Or the cartoonist Lynda Barry who produced a cartoon titled “Nonfictional” in which she placed her young character Arna Arneson in a library and had her declare that nonfiction is her favorite section (2002). Or, my three sons, especially my son Jonathan who from an early age relished reading the various volumes of the World Books, so much so that, before too long, I plan to give his newly born first child, my first grandchild, a set of her very own. Another example from my list of myths and misconceptions is the set of equations: nonfiction=information and fiction=pleasure. These equations are evoked in various ways, including to teach children about writers’ motives, as in, “Writers write nonfiction to convey information.” and “Writers write fiction to convey pleasure.” Oh, really, I say, and I dive into my fat file of quotations about why real writers say they really write. George Orwell, who wrote both nonfiction and fiction, listed “four great motives” in his 1946 essay titled “Why I Write” -“sheer egoism, esthetic enthusiasm, historical impulse, and political purpose” (p. 312). Terry Tempest Williams, a nonfiction writer, listed 74 reasons in an essay she wrote in 2001 with the same title “Why I Write,” including “I write to make peace with the things I cannot control… I write to discover. I write to uncover. I write to meet my ghosts…I write because I believe in words…I write as a witness to what I have seen…I write because I am not employable…I write as though I am whispering in the ear of the one I love” (pp. 6-7).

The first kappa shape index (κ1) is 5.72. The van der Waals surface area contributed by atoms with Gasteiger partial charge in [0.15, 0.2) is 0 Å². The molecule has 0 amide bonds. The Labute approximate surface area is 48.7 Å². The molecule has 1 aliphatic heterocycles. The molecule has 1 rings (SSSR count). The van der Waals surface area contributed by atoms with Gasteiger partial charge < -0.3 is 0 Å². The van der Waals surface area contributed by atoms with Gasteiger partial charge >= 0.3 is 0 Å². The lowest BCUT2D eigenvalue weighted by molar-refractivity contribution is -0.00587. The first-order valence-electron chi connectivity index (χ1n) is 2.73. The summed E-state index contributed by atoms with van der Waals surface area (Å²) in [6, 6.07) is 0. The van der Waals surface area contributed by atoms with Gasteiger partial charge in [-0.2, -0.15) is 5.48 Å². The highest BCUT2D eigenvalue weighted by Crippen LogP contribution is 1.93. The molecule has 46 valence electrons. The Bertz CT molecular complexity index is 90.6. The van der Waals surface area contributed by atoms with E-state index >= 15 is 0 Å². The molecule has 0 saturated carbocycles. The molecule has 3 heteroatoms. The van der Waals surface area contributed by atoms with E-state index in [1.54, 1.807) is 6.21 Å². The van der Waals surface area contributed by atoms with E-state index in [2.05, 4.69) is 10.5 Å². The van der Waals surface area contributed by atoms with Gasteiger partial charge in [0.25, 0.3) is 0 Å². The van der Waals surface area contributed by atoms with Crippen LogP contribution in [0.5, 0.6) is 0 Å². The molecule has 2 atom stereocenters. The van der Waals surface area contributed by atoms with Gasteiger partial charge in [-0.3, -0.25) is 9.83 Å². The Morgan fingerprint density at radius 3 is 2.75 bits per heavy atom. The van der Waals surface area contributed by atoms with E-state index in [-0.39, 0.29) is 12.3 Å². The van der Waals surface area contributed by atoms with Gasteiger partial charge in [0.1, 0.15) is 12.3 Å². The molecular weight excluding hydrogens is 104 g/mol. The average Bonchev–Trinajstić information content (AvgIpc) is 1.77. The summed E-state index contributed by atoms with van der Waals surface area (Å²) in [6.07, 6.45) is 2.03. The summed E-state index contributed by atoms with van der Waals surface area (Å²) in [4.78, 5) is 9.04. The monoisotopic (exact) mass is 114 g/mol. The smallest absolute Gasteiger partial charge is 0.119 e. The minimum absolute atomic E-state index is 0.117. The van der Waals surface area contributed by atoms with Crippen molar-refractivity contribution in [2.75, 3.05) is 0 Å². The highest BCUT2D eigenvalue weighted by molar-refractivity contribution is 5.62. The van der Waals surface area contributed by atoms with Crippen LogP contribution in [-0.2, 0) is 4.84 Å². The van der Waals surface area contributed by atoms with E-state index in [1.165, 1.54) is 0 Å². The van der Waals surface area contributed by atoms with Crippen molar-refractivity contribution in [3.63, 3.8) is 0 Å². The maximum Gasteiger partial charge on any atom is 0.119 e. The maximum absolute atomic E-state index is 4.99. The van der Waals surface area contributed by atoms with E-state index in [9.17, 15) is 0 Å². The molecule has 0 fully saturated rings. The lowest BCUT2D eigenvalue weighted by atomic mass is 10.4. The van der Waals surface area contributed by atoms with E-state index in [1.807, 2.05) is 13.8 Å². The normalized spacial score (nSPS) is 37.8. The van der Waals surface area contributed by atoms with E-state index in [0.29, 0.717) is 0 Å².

And here are what more writers say: Maya Angelou— “I write because I love language” (Smith, p. 43). Louise Erdrich—“I can’t help it” (Smith, p. 187). Cynthia Voigt-“to impose a little order on a world that looks pretty chaotic” (Smith, p. 200). Katherine Paterson-“Because I loved to read.” (Paterson, 1988) Paula Gunn Allen-“Beats me. I don’t know” (Smith, p. 129). Barbara Ehrenreich, “There are two motivations: one is to make a change…The other is sheer curiosity” (Ehrenreich, 2003). Money is also a motive, as it was for Louisa May Alcott and Mary Mapes Dodge who needed to support their families. In his new book about Dr. Seuss, Philip Nel, examines Dr. Seuss’s motives, “As a liberal Democrat,” Nel writes, “Seuss cared deeply about the environment. That led him to write ‘The Lorax.…The Butter Battle Book is a critique of the arms race…” (2004).